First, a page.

There are a variety of terms used in the documentation and throughout the library. Here is an overview:
An action is either
You can access these actions as follows but should not really have a reason to:
>>> import axelrod as axl >>> axl.Action.C C >>> axl.Action.D D
A play is a single player choosing an action. In terms of code this is equivalent to:
>>> p1, p2 = axl.Cooperator(), axl.Defector() >>> (C, D) = p1.play(p2) # This constitues two 'plays' (p1 plays and p2 plays).
This is equivalent to
p2.play(p1). Either function invokes both
A turn is a 1 shot interaction between two players. It is in effect a composition of two plays.
Each turn has four possible outcomes of a play:
(D, C), or
A match is a consecutive number of turns. The default number of turns used in the tournament is 200. Here is a single match between two players over 3 turns:
>>> p1, p2 = axl.Cooperator(), axl.Defector() >>> for turn in range(3): ... p1.play(p2) (C, D) (C, D) (C, D) >>> p1.history, p2.history ([C, C, C], [D, D, D])
A win is attributed to the player who has the higher total score at the end
of a match. For the example above,
Defector would win that match.
A strategy is a set of instructions that dictate how to play given one’s own strategy and the strategy of an opponent. In the library these correspond to the strategy classes: TitForTat, Grudger, Cooperator etc…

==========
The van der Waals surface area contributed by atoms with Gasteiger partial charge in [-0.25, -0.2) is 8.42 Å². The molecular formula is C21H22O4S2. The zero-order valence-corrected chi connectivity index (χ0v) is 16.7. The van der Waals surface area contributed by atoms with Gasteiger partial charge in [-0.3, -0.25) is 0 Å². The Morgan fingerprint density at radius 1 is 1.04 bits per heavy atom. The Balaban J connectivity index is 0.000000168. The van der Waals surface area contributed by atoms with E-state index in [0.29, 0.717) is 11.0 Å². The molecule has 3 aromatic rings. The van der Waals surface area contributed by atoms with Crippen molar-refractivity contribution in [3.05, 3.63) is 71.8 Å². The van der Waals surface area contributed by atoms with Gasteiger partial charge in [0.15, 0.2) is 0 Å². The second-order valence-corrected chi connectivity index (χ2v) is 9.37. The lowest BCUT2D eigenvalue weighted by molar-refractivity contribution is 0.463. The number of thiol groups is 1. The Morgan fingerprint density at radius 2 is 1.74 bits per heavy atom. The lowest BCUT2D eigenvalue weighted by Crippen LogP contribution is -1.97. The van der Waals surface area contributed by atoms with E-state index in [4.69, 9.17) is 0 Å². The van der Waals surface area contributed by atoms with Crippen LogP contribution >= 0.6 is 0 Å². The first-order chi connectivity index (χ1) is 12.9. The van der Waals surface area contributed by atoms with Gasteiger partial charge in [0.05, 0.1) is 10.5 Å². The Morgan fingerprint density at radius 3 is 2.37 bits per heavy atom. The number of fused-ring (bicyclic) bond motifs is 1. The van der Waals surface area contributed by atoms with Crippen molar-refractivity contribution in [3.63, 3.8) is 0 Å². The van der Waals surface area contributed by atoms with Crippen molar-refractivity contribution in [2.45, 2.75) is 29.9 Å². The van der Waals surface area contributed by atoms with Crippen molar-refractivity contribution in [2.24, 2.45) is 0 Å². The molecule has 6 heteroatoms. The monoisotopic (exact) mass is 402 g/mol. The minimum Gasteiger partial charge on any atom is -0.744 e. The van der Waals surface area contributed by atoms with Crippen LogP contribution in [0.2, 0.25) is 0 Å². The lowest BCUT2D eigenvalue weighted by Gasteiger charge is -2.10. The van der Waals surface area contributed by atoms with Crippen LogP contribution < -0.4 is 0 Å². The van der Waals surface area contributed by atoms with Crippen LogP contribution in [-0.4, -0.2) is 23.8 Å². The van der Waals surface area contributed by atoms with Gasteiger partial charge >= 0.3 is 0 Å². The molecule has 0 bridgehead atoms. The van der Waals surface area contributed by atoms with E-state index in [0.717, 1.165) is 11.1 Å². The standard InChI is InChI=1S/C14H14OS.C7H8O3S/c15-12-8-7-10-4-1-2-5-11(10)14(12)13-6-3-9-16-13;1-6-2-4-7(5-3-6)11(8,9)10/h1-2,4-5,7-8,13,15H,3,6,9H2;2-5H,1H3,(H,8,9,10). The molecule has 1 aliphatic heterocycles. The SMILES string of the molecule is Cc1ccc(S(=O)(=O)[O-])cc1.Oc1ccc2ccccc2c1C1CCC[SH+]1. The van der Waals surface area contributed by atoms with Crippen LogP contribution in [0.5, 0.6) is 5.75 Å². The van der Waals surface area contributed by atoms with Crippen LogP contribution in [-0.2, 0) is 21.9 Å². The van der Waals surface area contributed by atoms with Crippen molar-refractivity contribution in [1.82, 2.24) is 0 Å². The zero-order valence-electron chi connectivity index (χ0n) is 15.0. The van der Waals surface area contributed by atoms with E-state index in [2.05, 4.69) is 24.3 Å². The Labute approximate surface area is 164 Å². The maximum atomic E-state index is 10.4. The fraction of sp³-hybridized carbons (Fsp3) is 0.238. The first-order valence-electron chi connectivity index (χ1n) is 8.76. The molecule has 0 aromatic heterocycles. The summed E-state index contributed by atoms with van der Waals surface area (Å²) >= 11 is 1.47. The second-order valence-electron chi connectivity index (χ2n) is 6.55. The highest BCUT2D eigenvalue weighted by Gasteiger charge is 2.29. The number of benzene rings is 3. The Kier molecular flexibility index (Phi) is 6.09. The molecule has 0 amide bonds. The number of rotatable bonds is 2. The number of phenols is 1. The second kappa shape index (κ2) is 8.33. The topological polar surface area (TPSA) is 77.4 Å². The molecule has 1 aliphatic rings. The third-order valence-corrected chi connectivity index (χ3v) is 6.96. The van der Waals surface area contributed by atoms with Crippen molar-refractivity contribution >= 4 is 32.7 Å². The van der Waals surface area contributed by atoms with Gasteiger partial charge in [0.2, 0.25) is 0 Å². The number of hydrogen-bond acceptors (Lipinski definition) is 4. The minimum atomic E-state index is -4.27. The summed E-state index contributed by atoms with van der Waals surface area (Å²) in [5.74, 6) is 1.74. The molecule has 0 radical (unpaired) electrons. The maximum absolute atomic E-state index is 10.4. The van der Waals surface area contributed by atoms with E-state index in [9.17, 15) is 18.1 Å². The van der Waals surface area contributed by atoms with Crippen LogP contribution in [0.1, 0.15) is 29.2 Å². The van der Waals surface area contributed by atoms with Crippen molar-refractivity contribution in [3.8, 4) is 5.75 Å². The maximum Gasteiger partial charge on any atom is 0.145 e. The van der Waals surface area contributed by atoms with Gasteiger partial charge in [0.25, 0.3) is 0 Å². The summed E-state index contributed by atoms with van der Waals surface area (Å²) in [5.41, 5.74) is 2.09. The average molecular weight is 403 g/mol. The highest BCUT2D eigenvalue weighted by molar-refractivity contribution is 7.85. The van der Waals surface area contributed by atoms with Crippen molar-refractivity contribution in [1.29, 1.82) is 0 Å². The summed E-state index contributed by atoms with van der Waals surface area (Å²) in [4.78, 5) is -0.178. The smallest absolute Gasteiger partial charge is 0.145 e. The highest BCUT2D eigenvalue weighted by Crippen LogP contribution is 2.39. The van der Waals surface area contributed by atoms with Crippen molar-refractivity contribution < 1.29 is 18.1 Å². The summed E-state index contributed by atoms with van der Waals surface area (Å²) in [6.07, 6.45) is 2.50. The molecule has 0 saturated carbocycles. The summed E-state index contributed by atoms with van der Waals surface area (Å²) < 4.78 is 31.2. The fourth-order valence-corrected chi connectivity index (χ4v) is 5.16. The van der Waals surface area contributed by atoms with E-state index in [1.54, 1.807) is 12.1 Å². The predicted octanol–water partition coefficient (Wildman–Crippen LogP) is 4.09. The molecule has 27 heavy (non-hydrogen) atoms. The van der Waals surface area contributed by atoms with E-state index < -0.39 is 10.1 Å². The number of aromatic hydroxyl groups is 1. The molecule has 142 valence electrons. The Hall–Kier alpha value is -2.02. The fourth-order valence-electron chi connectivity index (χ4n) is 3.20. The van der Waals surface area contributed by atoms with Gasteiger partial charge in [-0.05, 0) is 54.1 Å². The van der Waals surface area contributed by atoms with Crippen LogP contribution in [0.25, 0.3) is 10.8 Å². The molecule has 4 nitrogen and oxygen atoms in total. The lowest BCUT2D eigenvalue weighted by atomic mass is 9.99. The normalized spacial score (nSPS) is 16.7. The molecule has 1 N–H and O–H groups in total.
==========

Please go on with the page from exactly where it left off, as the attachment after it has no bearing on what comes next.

When appropriate to do so this will be used interchangeable with A player.
A player is a single agent using a given strategy. Players are the participants of tournament, usually they each represent one strategy but of course you can have multiple players choosing the same strategy. In the library these correspond to __instances__ of classes:
>>> p1, p2 = axl.Cooperator(), axl.Defector() >>> p1 Cooperator >>> p2 Defector
When appropriate to do so this will be used interchangeable with A strategy.
A round robin¶
A round robin is the set of all potential (order invariant) matches between a given collection of players.
A tournament is a repetition of round robins so as to smooth out stochastic effects.
A match or tournament can be played with noise: this is the probability that indicates the chance of an action dictated by a strategy being swapped.